Direct Materials: Beginning raw materials inventory Add: Purchases of Raw Materials Raw Materials Available for Use Direct Labor Manufacturing Overhead Insurance, factory Indirect labor Machine Rental Utilities, factory Supplies Depreciation, factory Property taxes, factory Total Manufacturing Overhead Cost Total Manufacturing Cost Add: Begging work in process inventory Deduct: Ending work in process inventory Cost of Good Manufactured
Know why costs are classified as variable, fixed, direct, indirect, differential, sunk and opportunity cost
Predicting cost behavior in response to changed in activity- Variable Cost: (proportional to activity) Fixed Cost: (constant in total) Assigning costs to cost objects such as departments or products- Direct Cost: (can be easily traced) Indirect Cost: (cannot be easily traced) Making Decisions Differential Cost: (differs between alternatives) Sunk Cost: (past cost not affected by decision) Opportunity Cost: (forgone benefit)
The tables are made of wood that cost $100 per table.
(Variable Cost, Direct Materials)
The tables are assembled by workers, at a wage cost of $40 per table.
(Variable Cost, Direct Labor)
Workers making the tables are supervised by a factory supervisor who is paid $38,000 per year.
(Fixed Cost, Manufacturing Overhead)
Electrical costs are $2 per machine-hour. Four machine-hours are required to produce a table.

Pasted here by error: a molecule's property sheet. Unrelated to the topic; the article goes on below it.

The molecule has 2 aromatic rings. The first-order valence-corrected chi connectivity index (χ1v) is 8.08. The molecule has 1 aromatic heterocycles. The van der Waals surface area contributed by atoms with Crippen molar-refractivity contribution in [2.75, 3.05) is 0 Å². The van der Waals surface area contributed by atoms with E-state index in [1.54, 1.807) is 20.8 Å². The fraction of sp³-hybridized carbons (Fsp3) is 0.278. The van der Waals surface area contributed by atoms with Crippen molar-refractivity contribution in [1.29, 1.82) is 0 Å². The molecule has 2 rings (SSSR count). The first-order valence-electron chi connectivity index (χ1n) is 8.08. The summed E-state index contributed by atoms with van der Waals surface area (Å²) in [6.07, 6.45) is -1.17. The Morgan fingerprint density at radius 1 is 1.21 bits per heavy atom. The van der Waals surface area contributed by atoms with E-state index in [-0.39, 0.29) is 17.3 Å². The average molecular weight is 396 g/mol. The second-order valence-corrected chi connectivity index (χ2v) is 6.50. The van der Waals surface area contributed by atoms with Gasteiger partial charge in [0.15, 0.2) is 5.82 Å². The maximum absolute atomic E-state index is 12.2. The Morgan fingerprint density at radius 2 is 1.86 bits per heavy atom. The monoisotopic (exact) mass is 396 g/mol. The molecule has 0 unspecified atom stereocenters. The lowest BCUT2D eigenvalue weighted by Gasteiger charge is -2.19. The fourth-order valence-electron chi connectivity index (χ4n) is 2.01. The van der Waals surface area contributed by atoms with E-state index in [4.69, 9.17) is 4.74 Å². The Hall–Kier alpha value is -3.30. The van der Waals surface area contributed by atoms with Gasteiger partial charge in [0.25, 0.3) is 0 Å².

(Variable Cost, Manufacturing Overhead)
The depreciation on the machines used to make the table totals $10,000 per year. The machines have no resale value and do not wear out through use.
(Fixed Cost, Manufacturing Overhead, Sunk Cost)
The salary of the president of the company is $100,000 per year.
(Fixed Cost, Period Cost)
The company spends $250,000 per year to advertise its products.
(Fixed Cost, Period Cost)
Salespersons are paid a commission of $30 for each table sold.
(Fixed Cost, Period Cost)
Salespersons are paid a commission of $30 for each table sold
(Fixed Cost, Period Cost)
9.) Instead of producing the tables, the company could rent its factory space for $50,000 per year.
(Opportunity Cost)
Job Order Costing
used in situations where many different products are produced each period Example: Levi Strauss clothing factory would typically make many different types of jeans for both men and women during a month; Hallmark designs and prints different greeting cards during a month
Process Costing
used in situations where the company produces many units of a single product for long periods Example: Mixing and bottling beverages at Coca Cola; Making wieners at Oscar Mayer
How is a job cost sheet used and what is typically entered on it?
form that records the materials, labor, and overhead costs charged to the job.
How is the predetermined overhead rate applied?